AXL Is a Key Regulator of Inherent and Chemotherapy-Induced Invasion and Predicts a Poor Clinical Outcome in Early-Stage Colon Cancer

Philip D. Dunne, Darragh G. McArt, Jaine K. Blayney, Murugan Kalimutho, Samanda Greer, Tingting Wang, Supriya Srivastava, Chee Wee Ong, Ken Arthur, Maurice Loughrey, Keara Redmond, Daniel B. Longley, Manuel Salto-Tellez, Patrick G. Johnston, Sandra Van Schaeybroeck

Research output: Contribution to journalArticle

72 Citations (Scopus)

Abstract

Purpose: Despite the use of 5-fluorouracil (5-FU)–based adjuvant treatments, a large proportion of patients with high-risk stage II/III colorectal cancer will relapse. Thus, novel therapeutic strategies are needed for early-stage colorectal cancer. Residual micrometastatic disease from the primary tumor is a major cause of patient relapse.

Experimental Design: To model colorectal cancer tumor cell invasion/metastasis, we have generated invasive (KRASMT/KRASWT/+chr3/p53-null) colorectal cancer cell subpopulations. Receptor tyrosine kinase (RTK) screens were used to identify novel proteins that underpin the migratory/invasive phenotype. Migration/invasion was assessed using the XCELLigence system. Tumors from patients with early-stage colorectal cancer (N = 336) were examined for AXL expression.

Results: Invasive colorectal cancer cell subpopulations showed a transition from an epithelial-to-mesenchymal like phenotype with significant increases in migration, invasion, colony-forming ability, and an attenuation of EGF receptor (EGFR)/HER2 autocrine signaling. RTK arrays showed significant increases in AXL levels in all invasive sublines. Importantly, 5-FU treatment resulted in significantly increased migration and invasion, and targeting AXL using pharmacologic inhibition or RNA interference (RNAi) approaches suppressed basal and 5-FU–induced migration and invasion. Significantly, high AXL mRNA and protein expression were found to be associated with poor overall survival in early-stage colorectal cancer tissues.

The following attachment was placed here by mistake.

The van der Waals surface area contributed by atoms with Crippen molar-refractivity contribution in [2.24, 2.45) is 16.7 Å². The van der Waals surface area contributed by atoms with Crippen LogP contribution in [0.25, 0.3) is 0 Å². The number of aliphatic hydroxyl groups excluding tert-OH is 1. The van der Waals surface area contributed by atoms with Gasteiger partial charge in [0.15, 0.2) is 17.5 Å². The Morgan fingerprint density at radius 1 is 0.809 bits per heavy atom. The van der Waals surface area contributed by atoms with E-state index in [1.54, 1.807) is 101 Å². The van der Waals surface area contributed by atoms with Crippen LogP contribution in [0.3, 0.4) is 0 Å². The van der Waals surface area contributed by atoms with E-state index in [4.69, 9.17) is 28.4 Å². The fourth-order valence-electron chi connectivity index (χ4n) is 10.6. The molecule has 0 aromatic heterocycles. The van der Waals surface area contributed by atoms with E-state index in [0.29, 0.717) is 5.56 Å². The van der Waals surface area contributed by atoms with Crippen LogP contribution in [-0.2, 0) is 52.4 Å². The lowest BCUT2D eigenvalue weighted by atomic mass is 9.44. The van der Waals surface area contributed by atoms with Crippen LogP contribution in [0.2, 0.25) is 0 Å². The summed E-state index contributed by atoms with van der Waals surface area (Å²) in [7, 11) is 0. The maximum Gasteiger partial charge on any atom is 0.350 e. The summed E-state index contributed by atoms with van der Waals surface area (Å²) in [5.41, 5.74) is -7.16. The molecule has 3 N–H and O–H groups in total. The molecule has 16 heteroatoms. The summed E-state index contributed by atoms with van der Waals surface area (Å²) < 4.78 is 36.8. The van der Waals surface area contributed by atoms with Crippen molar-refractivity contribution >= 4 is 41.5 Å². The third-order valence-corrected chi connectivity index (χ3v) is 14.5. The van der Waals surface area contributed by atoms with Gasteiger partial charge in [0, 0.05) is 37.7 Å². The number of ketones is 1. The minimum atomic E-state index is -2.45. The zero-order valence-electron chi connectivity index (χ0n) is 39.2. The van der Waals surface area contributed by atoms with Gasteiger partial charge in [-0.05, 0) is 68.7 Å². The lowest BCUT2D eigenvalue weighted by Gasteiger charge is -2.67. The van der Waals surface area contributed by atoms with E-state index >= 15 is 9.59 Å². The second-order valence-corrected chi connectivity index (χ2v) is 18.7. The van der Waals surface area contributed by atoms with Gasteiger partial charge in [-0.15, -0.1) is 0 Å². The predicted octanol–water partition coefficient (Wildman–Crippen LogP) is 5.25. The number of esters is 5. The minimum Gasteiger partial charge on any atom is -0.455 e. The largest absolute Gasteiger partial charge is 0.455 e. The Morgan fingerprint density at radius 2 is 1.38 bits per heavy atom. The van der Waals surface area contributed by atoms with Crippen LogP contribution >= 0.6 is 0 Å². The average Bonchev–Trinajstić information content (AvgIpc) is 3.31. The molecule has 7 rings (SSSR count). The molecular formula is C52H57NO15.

Conclusions: We have identified AXL as a poor prognostic marker and important mediator of cell migration/invasiveness in colorectal cancer. These findings provide support for the further investigation of AXL as a novel prognostic biomarker and therapeutic target in colorectal cancer, in particular in the adjuvant disease in which EGFR/VEGF–targeted therapies have failed.
Original languageEnglish
Pages (from-to)164-175
Number of pages12
JournalClinical Cancer Research
Volume20
Issue number1
Early online date29 Oct 2013
DOIs
Publication statusPublished - 01 Jan 2014

ASJC Scopus subject areas

  • Cancer Research
  • Oncology

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